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Article by Blake Davis and Chris Windram. Photos by Blake Davis.
|The Deceiver style of fly as originally designed by Lefty Kreh is one of the world's most popular saltwater flies, and for good reason. This fly has been catching a broad variety of saltwater gamefish for years. The deceiver has also evolved into numerous variations to suit different game fish and fishing locations since its original design. However, at its most basic, it still includes a long hackle tail, and bucktail wings on the top and bottom of the fly. More elaborate versions, including our "Extreme Deceiver", are embellished with reflective eyes, an epoxy head, peacock herl, and layers of flash material. For years Saltwaterflies.com has offered many variations on this style of fly, with smaller ones often labelled "Maximum Deceivers". This newest version - the Extreme Deceiver - is just that; a large deceiver tied with some of the most extreme saltwater gamefish in mind - tuna, wahoo, roosterfish, giant trevally, big dorado, barracuda, and other species that require a well-balanced, durable fly, with a super strong hook.|
|While this article can serve as general instructions for tying a
deceiver, the pattern dressing outlined here is geared toward much larger versions of this pattern. Similar flies tied in smaller versions will make very effective flies for a huge range of species.
It is strongly suggested that you read through the entire tutorial once before starting to tie, to get an overview of the techniques used in tying this pattern - it will make a big difference if you can grasp the essential steps before getting started on this one.
While each tail requires only four feathers, I suggest having at least twice this amount ready and cut to length before you begin. This will allow you to select from multiple feathers and pair those with a similar curvature and stiffness, since this will likely not be the case with the first four feathers you choose.
|Although it is possible to use strung hackle for the tail, I much prefer the long, stiff feathers from the bottom and center of a quality cape or saddle. The stiffness of the stem found on this type of feather can make them challenging to control, but produces a fly with a tail that is more durable and significantly less prone to fouling.|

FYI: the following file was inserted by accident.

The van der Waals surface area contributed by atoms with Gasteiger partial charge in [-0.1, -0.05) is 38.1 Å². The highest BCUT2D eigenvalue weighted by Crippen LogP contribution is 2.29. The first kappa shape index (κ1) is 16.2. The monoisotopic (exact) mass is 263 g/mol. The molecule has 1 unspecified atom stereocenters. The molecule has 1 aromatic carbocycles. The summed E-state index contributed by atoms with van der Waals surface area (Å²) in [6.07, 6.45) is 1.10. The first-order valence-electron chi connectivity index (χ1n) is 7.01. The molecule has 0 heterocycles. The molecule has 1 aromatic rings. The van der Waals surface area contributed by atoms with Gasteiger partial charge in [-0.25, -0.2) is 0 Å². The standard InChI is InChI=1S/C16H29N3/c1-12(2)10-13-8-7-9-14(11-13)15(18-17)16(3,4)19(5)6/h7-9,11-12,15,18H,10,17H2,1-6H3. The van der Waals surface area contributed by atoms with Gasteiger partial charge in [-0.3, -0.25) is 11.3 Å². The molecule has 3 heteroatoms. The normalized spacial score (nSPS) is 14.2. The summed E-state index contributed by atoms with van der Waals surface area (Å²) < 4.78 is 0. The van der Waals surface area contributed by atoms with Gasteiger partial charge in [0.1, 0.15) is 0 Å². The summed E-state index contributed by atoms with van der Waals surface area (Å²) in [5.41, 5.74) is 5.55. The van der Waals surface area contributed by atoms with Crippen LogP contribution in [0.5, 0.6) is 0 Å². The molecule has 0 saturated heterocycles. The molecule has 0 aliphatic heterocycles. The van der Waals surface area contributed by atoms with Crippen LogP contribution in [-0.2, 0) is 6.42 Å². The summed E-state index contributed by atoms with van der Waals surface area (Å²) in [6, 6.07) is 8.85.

|The materials listed here are to make the Extreme Deceiver in chartreuse and white, perhaps the most well-used colors for a deceiver pattern. However it is often made in blue and white as well as pink and white by offshore anglers, and is effective in both larger and smaller sizes than that shown here.|
Bucktail - quality chartreuse, white, and orange Bucktail
Flash - chartreuse and black Krystal Flash; pearl Flashabou; and Polarflash Mirage Opal
Thread - white 140 denier Ultra Thread or similar product
Eyes - 1/4 Adhesive "Fly Eyes"
Tail Feathers - high quality white saddle hackle with very straight, stiff feathers
Peacock - Strung Peacock Herl
Coatings - Loon Hard Head, penetrating head cement, and 30 minute epoxy
Tying the Extreme Deceiver (Steps 1 to 5)
|Step 1: Beginning at the middle of the hook shank, make thread wraps toward the rear of the hook. Stop where the hook shank begins to bend and advance the thread back toward the hook eye.|
|Step 2: Select eight to twelve hackles from the center and bottom half of your saddle hackle and cut each feather to about six inches in length. Attach one feather with the stem on top of the hook and the concave section facing away.|
|If the feather torques to one side as you tighten your thread wraps, pinch it against the hook shank in the correct position with your thumb and forefinger. If the tail feather still will not stay upright, try placing the feather stem against the side of the hook shank instead of the top - or simple try another feather. This can take some patience. For an overhead picture of how this should look, click here.|
|Step 3: Select a hackle with roughly the same curvature and stiffness as the one attached to the hook. Place it next to the tied-in hackle so the concave parts of each feather face each other, and secure with thread wraps. This feather should be easier to attach, as it can be pressed up against and “anchored” to the stem of the other hackle.|
|While the tail of this fly should curve or point upwards slightly in relation to the axis of the hook shank, it should not be oriented in any other direction – just straight back or straight back and slightly up. Later when you are fishing this will ensure the fly is balanced and tracks straight when being retrieved and does not twist your leader during casting.|
|Step 4: Select two more hackles with the roughly the same curvature and stiffness and attach them to the sides of the two hackles secured to the hook. Since there will be no room for the hackle stems on top of the hook shank, these must be secured to the sides of the other stems. For a close-up of the "tie-in" point, click here. Viewed from above, the tail feathers should mesh into a single tail. (in the above photo the feathers "droop" to one side in the photo, just because the vise is rotated to one side.)|
|Step 5: Attach about 10 strands of pearl Flashaou and trim them to the length of the tail feathers, or slightly longer. Adding a drop of penetrating head cement or super glue (Dave's Flexament, Zap a Gap, or similar) to the thread wraps at this point will increase the durability of the fly.|
steps 1 to 5 | steps 6 to 11 | steps 12 to finish
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